fore-sail, and bore away, maintaining a running fight in a very
irregular line for nearly an hour. The whole squadron immediately
followed his example; and at two o'clock they cut away their boats,
crowded sail and put before the wind. They escaped by favour of the
night into the road of Pondicherry; but their fleet was so much damaged
that, in the beginning of September, their commodore sailed for the Isle
of Bourbon in order to refit, thus leaving the English admiral, whose
squadron had always been inferior to that of the French in number of
ships and men as well as in weight of metal, sovereign of the Indian
In the glorious '59 the French fleet, under M. d'Ache, was augmented to
eleven sail of the line, besides frigates and store-ships, an armament
hitherto unknown in the Indian seas. The English commander, however, no
sooner had intelligence of their arrival than he sailed to the coast of
Coromandel, and determined to pursue and give them battle,
notwithstanding the fact that the French had a superiority of one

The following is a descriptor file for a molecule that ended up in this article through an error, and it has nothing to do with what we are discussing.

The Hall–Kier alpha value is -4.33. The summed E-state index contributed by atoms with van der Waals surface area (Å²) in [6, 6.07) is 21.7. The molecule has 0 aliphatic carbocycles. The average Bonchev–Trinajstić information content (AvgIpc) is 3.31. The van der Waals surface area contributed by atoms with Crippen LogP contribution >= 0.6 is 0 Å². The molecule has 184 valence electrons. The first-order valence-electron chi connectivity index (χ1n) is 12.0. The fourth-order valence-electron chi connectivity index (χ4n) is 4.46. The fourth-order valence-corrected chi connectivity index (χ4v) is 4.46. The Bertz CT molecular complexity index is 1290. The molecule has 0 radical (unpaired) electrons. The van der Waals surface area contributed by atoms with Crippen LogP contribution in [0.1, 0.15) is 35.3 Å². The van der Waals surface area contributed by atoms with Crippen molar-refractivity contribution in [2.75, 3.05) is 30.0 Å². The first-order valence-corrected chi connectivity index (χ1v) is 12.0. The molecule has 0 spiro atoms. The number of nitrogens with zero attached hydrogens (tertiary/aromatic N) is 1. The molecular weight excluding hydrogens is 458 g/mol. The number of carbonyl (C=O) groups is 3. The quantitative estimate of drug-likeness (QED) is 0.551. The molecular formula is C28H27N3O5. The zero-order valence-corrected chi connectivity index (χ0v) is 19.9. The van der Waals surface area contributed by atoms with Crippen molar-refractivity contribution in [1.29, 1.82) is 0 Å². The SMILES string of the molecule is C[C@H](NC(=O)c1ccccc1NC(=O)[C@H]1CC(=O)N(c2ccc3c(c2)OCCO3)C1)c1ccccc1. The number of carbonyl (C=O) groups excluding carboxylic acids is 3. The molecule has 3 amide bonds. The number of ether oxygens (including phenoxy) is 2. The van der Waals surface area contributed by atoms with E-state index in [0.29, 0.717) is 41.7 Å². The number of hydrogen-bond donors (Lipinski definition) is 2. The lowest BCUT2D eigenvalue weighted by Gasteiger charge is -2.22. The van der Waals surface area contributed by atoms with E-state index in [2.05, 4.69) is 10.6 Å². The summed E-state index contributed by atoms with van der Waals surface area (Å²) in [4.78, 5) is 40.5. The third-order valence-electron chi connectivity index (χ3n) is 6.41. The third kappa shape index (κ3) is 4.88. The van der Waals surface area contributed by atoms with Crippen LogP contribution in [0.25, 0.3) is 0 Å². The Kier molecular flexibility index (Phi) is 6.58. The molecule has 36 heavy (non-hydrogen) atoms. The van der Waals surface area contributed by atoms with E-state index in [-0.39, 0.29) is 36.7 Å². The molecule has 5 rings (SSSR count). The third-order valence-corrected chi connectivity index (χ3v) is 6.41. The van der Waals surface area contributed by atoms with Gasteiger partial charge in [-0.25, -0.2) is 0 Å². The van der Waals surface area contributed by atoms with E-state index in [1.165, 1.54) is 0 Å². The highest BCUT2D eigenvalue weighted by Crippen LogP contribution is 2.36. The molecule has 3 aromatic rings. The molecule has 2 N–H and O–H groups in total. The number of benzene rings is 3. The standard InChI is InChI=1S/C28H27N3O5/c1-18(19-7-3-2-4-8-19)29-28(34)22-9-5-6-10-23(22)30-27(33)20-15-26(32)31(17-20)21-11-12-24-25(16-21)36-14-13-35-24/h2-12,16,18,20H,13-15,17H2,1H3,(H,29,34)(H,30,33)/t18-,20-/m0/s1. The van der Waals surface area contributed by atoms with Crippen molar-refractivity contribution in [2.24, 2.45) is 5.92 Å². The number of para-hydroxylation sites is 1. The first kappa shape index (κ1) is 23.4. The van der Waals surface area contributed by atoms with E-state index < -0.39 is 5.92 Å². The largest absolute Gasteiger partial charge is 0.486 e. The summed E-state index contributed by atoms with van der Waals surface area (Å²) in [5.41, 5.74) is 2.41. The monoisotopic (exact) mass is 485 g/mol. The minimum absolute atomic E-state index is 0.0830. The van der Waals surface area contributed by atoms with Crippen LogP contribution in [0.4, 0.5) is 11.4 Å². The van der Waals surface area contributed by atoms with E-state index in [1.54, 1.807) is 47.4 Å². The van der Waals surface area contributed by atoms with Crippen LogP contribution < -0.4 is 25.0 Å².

hundred and ninety-two guns and two thousand three hundred and
sixty-five men, besides a great advantage in the size of their ships. On
the morning of September 2nd the French fleet were descried from the
mast-head. Admiral Pocock immediately threw out the signal for a general
chase; but, the wind abating, he could not approach near enough to
engage, though he crowded all the sail he could carry. At length they
totally disappeared, and the admiral stood for Pondicherry on a
supposition that they intended to sail thither. His conjecture was well
founded; for on September 8th he observed them standing to the
southward, and on the 10th, about two in the afternoon, M. d'Ache,
seeing no possibility of escaping, made the signal for battle. The
cannonading began without farther delay, and both squadrons engaged with
equal impetuosity; but the French directing their cannon at the masts
and rigging, while the English fired only at the hulls of the ships, the
former sustained such a loss of men, and found their vessels in so
shattered a condition that they were glad to sheer off with all their
canvas set. The loss on the side of the English was not inconsiderable,
there being five hundred and sixty-nine men killed and wounded; that on
the side of the French must have been far greater, as their ships could
hardly keep the sea, and they were obliged to make the best of their way
to the Island of Mauritius in order to be refitted. Soon after this
engagement Admiral Cornish arrived from England with four ships of the
line, and confirmed the dominion of the English over the Indian seas.